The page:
Generating linked technology-socioeconomic scenarios for emerging energy transitions

Mitchell J. Small, Gabrielle Wong-Parodi, Benjamin M. Kefford, Martin Stringer, Diego R. Schmeda-Lopez, Chris Greig, Benjamin Ballinger, Stephen Wilson, Simon Smart

Research output: Contribution to journalArticlepeer-review

6 Scopus citations


The formulation and use of scenarios is now a fundamental part of national and global efforts to assess and plan for climate change. While scenario development initially focused on the technical dimensions of energy, emissions and climate response, in recent years parallel sets of shared socio-economic pathways have been developed to portray the values, motivations, and sociopolitical and institutional dimensions of these systems. However, integrating the technical and social aspects of evolving energy systems is difficult, with transitions dependent on highly uncertain technological advances, social preferences, political governance, climate urgency, and the interaction of these elements to maintain or overcome systemic inertia. A broad range of interdisciplinary knowledge is needed to structure and evaluate these processes, many of which involve a mix of qualitative and quantitative factors. To structure and facilitate the necessary linkages this paper presents an approach for generating a plausible range of scenarios for an emerging energy technology. The method considers influences among technical and social factors that can encourage or impede necessary improvements in the performance and cost of the technology, as well the processes affecting public acceptance and the establishment of governance structures necessary to support effective planning and implementation. A Bayesian network is used to capture relationships among the technological and socioeconomic factors likely to affect the probability that the technology will achieve significant penetration and adoption. The method is demonstrated for carbon capture and storage (CCS): a potential technology on the pathway to deep decarbonization. A preliminary set of expert elicitations is conducted to illustrate how relationships between these factors can be estimated. This establishes a prior or baseline network that can be subsequently analyzed by choosing either optimistic or pessimistic assumptions for respective groups of technical and social variables, identifying sets of key factors that limit or encourage successful deployment.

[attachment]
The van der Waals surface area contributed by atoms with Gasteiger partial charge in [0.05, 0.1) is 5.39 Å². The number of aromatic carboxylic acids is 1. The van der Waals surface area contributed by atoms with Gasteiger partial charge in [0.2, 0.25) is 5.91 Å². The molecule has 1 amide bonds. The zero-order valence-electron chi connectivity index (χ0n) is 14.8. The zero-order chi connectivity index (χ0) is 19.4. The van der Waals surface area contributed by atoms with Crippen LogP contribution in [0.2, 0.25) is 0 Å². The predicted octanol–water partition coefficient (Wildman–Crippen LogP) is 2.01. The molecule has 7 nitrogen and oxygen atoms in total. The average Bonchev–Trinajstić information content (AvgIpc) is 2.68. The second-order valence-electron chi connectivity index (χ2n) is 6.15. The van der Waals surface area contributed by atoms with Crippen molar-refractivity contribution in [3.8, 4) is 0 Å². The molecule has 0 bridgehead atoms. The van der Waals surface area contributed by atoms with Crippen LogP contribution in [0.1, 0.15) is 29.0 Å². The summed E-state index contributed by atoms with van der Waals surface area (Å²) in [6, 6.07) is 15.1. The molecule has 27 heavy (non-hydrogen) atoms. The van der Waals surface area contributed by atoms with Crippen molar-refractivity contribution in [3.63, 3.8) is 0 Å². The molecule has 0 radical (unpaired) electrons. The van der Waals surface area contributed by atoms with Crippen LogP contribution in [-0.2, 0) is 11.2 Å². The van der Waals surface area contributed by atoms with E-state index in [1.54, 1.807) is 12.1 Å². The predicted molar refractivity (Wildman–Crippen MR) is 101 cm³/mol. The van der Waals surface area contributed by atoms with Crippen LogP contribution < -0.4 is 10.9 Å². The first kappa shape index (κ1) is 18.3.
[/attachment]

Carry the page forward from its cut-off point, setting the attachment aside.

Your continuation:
Original languageEnglish (US)
Pages (from-to)1402-1423
Number of pages22
JournalApplied Energy
StatePublished - Apr 1 2019
Externally publishedYes

All Science Journal Classification (ASJC) codes

  • Building and Construction
  • Renewable Energy, Sustainability and the Environment
  • Mechanical Engineering
  • General Energy
  • Management, Monitoring, Policy and Law


  • Bayesian Belief Network (BBN)
  • Carbon capture and storage (CCS)
  • Decarbonisation
  • Energy system transitions
  • Expert judgment
  • Scenario generation


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